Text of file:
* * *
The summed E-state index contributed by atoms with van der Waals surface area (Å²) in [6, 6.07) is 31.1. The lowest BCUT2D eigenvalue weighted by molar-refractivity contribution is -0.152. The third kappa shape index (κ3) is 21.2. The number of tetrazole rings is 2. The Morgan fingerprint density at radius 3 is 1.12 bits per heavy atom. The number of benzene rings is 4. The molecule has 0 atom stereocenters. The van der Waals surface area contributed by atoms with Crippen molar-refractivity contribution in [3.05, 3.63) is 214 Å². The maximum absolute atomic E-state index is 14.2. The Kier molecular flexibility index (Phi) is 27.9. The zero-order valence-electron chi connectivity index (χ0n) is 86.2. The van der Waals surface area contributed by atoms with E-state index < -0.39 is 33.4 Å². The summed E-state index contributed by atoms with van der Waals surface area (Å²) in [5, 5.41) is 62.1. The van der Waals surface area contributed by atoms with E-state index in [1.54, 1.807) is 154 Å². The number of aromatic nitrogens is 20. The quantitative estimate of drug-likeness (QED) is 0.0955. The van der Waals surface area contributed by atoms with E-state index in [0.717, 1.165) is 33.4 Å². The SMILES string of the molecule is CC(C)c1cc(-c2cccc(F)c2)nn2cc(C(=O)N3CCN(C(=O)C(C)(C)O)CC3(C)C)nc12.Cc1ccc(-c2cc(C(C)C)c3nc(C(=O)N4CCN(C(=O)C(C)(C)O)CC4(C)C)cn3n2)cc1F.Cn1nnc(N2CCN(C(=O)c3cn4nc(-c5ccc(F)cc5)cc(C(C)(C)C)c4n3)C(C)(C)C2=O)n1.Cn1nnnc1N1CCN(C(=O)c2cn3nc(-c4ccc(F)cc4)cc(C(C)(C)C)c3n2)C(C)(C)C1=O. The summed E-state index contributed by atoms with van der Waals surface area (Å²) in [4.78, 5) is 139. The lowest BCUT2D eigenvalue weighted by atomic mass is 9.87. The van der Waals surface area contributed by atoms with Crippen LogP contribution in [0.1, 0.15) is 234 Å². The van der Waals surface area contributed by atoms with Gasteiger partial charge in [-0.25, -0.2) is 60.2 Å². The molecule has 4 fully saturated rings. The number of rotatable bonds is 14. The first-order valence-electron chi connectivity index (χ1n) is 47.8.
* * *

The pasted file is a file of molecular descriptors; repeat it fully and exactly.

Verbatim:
The summed E-state index contributed by atoms with van der Waals surface area (Å²) in [6, 6.07) is 31.1. The lowest BCUT2D eigenvalue weighted by molar-refractivity contribution is -0.152. The third kappa shape index (κ3) is 21.2. The number of tetrazole rings is 2. The Morgan fingerprint density at radius 3 is 1.12 bits per heavy atom. The number of benzene rings is 4. The molecule has 0 atom stereocenters. The van der Waals surface area contributed by atoms with Crippen molar-refractivity contribution in [3.05, 3.63) is 214 Å². The maximum absolute atomic E-state index is 14.2. The Kier molecular flexibility index (Phi) is 27.9. The zero-order valence-electron chi connectivity index (χ0n) is 86.2. The van der Waals surface area contributed by atoms with E-state index < -0.39 is 33.4 Å². The summed E-state index contributed by atoms with van der Waals surface area (Å²) in [5, 5.41) is 62.1. The van der Waals surface area contributed by atoms with E-state index in [1.54, 1.807) is 154 Å². The number of aromatic nitrogens is 20. The quantitative estimate of drug-likeness (QED) is 0.0955. The van der Waals surface area contributed by atoms with E-state index in [0.717, 1.165) is 33.4 Å². The SMILES string of the molecule is CC(C)c1cc(-c2cccc(F)c2)nn2cc(C(=O)N3CCN(C(=O)C(C)(C)O)CC3(C)C)nc12.Cc1ccc(-c2cc(C(C)C)c3nc(C(=O)N4CCN(C(=O)C(C)(C)O)CC4(C)C)cn3n2)cc1F.Cn1nnc(N2CCN(C(=O)c3cn4nc(-c5ccc(F)cc5)cc(C(C)(C)C)c4n3)C(C)(C)C2=O)n1.Cn1nnnc1N1CCN(C(=O)c2cn3nc(-c4ccc(F)cc4)cc(C(C)(C)C)c3n2)C(C)(C)C1=O. The summed E-state index contributed by atoms with van der Waals surface area (Å²) in [4.78, 5) is 139. The lowest BCUT2D eigenvalue weighted by atomic mass is 9.87. The van der Waals surface area contributed by atoms with Crippen LogP contribution in [0.1, 0.15) is 234 Å². The van der Waals surface area contributed by atoms with Gasteiger partial charge in [-0.25, -0.2) is 60.2 Å². The molecule has 4 fully saturated rings. The number of rotatable bonds is 14. The first-order valence-electron chi connectivity index (χ1n) is 47.8.